With the release of SAP BusinessObjects 4.2, new functionality has been included within the Web Intelligence reporting tool that allows users to view and analyze geographic data (country, region, state, county, and city). Subsequently Web Intelligence 4.2 now enables visual analysis of geographic data within both maps and charts similar to the geographic analysis that could be performed within SAP Explorer and SAP Lumira. This new geographic analysis of data within Web Intelligence 4.2 enables users to achieve more advanced data analysis and to be able to make more informed decisions about geographic data.
I explain some basic concepts within the Web Intelligence 4.2 query and reporting tool. I provide step-by-step instructions on how to configure geographic data within a Web Intelligence 4.2 document so that the geographical data can be displayed and analyzed in both a geographic map and chart format. In addition, I show how to configure geographic data fields using Web Intelligence 4.2 so that the geographic data can be analyzed within both geographic maps and charts.
Step 1. Connect to the SAP BusinessObjects 4.2 BI Launch Pad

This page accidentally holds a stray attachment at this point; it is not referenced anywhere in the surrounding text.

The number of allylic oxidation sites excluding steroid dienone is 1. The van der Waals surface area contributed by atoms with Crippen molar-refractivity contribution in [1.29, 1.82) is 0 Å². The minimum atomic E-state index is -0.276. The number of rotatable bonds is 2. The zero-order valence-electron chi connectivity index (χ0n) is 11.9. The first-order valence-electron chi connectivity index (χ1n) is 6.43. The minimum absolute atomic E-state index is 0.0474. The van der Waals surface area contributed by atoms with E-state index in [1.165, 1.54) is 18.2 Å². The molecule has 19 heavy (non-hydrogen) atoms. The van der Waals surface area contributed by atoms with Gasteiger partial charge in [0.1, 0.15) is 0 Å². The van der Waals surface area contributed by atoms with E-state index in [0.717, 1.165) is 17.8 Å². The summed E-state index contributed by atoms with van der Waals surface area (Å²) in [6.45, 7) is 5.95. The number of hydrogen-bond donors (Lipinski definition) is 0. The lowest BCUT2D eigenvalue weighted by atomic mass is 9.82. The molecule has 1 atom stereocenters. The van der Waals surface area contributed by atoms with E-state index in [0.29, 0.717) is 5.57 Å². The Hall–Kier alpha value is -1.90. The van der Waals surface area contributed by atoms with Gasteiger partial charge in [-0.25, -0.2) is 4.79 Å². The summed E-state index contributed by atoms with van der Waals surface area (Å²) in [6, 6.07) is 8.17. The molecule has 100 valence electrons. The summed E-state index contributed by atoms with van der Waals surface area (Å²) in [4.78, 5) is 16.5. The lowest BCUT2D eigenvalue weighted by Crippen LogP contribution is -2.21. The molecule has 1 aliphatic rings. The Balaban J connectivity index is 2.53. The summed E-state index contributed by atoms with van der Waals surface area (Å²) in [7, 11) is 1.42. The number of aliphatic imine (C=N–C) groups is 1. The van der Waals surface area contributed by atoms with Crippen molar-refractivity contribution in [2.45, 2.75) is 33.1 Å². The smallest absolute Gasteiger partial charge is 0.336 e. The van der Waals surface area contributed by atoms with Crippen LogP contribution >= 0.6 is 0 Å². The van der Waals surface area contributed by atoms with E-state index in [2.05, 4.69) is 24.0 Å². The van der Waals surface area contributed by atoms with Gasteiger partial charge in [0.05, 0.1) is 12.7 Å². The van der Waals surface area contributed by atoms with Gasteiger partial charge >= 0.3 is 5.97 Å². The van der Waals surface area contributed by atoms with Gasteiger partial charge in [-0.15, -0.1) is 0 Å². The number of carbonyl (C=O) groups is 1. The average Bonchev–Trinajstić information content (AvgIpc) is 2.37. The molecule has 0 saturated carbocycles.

To configure and use the geographic map and chart functionality within Web Intelligence 4.2, a user must have the following:
- Access to the SAP BusinessObjects 4.2 BI launch pad application
- Access to the SAP BusinessObjects 4.2 Web Intelligence application
- Create/edit rights within Web Intelligence
An administrator of SAP BusinessObjects should be able to set these rights for any users of the system as needed. Once you’ve established that you have the prerequisites in place, connect to the BI launch pad application using an Internet browser with the URL for the BI launch pad application (screen not shown), and log in to the SAP BusinessObjects 4.2 BI launch pad application.
Step 2. Create a New Web Intelligence Document
After you log in to the BI launch pad application, open the Web Intelligence application by clicking Applications and then Web Intelligence as shown in Figure 1.
Open the Web Intelligence application in the BI launch pad
Within the Web Intelligence application page, click the new icon or select Ctrl+N as shown in Figure 2 to create a new Web Intelligence document.
Create a new Web Intelligence document
Within the Create a document dialog screen, select the data source for the Web Intelligence document as shown in Figure 3 and click the OK button. In this example, I chose Excel as the data source for the document. However, any of the other types of data sources can be used as well with geographic data.
Select a data source
Now pick an Excel document from a folder within the BusinessObjects server as shown in Figure 4 and click the Open button. In this case, I chose the Excel file Outlet_Facts from my Favorites folder.
Select a document from the BusinessObjects server
Then select the fields to be included within the document from the Query Panel as shown in Figure 5. When you complete your selections, click the Run Query button. In this example, I included the geographic fields City and State within the Result Objects.
Query Panel with Result Objects